Zoox has designed a whole suite of sounds for its vehicles. The resulting audio palette sounds like the synthy soundtrack to an ’80s movie that’s been sliced into tiny bits. The car’s interior aura is a slow ambient hum, like something you’d hear on the chill-out radio station Hearts of Space. The idea is to make the experience of being a passenger feel peaceful.
“I like the psychological aspect of sound,” says Jeremy Yang, Zoox’s lead sound designer. “Where you can kind of make someone feel something without them really thinking about it consciously.”
Yang is a classically trained musician who has worked for a variety of corporate clients. Among them: Skype, where he refreshed the primary notification sound for Skype for Business, and Tinder, where he created the infamous swishy-clicky trill that is the sound of the app’s “Match” notification. Working with Zoox has been a different exercise, because the sounds in its robotaxis need to convey a variety of messages with increasing levels of urgency.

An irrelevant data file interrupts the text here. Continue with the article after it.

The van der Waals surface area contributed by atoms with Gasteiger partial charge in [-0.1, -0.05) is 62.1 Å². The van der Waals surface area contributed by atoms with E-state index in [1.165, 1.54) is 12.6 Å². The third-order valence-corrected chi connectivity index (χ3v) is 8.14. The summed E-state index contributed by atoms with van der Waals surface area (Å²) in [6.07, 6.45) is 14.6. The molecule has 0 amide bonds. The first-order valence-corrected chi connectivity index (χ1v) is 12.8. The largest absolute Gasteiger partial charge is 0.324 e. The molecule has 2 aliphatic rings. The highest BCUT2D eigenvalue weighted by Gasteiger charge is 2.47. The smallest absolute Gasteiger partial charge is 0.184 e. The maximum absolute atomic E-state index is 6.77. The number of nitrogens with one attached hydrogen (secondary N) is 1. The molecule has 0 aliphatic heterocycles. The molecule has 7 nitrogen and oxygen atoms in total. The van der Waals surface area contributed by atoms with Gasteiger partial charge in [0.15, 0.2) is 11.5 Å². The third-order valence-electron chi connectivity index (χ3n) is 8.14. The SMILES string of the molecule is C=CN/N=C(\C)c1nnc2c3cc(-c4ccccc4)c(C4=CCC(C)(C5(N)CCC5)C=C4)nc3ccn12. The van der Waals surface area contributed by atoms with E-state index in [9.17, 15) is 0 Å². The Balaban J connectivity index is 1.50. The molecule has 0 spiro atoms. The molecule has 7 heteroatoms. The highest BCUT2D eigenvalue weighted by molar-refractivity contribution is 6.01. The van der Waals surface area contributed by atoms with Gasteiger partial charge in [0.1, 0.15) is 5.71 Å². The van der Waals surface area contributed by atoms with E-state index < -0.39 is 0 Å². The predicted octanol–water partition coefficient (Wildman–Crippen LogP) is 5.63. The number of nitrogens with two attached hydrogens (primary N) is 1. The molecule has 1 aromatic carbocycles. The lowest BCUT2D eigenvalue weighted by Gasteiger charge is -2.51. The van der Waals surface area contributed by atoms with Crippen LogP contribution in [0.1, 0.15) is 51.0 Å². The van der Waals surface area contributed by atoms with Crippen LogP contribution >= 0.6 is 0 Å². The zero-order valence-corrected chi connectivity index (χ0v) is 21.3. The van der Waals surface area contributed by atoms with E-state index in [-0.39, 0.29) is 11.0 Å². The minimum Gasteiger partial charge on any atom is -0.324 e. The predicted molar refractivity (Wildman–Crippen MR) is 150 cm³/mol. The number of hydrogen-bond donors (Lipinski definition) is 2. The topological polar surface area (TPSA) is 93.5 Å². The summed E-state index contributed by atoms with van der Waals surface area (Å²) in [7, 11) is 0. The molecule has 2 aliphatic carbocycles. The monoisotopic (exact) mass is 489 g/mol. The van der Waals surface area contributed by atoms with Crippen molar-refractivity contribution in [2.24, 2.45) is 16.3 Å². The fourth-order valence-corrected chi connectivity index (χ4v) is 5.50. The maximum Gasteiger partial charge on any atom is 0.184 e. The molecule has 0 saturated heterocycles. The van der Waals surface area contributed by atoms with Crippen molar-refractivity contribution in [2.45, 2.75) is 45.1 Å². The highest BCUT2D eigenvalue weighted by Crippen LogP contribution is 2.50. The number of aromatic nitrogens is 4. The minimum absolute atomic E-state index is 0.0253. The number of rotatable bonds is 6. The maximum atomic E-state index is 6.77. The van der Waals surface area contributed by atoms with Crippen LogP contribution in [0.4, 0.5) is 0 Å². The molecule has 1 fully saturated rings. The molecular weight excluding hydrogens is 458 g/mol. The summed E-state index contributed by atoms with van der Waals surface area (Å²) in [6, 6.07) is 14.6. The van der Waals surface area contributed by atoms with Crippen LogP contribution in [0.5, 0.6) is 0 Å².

If somebody is going to spend much time in an autonomous vehicle, the sounds have to be gentle enough to keep from becoming irritating on long rides, yet firm enough to cajole those who drunkenly stumble into the robocar into putting on their seat belt.
“It’s a new thing,” Yang says. “Humans aren’t very used to communicating with robots on the street.”
Not that sound can communicate everything. Zoox says it is still working to build an experience that works for deaf or hard-of-hearing riders and doesn’t rely on audio cues. The company is also still developing sounds for when something goes wrong, like an accident, but it hasn’t implemented them yet. If there’s an emergency, the rider can tap on the seatback touchscreen to contact support staff via a voice call or an SMS text chat.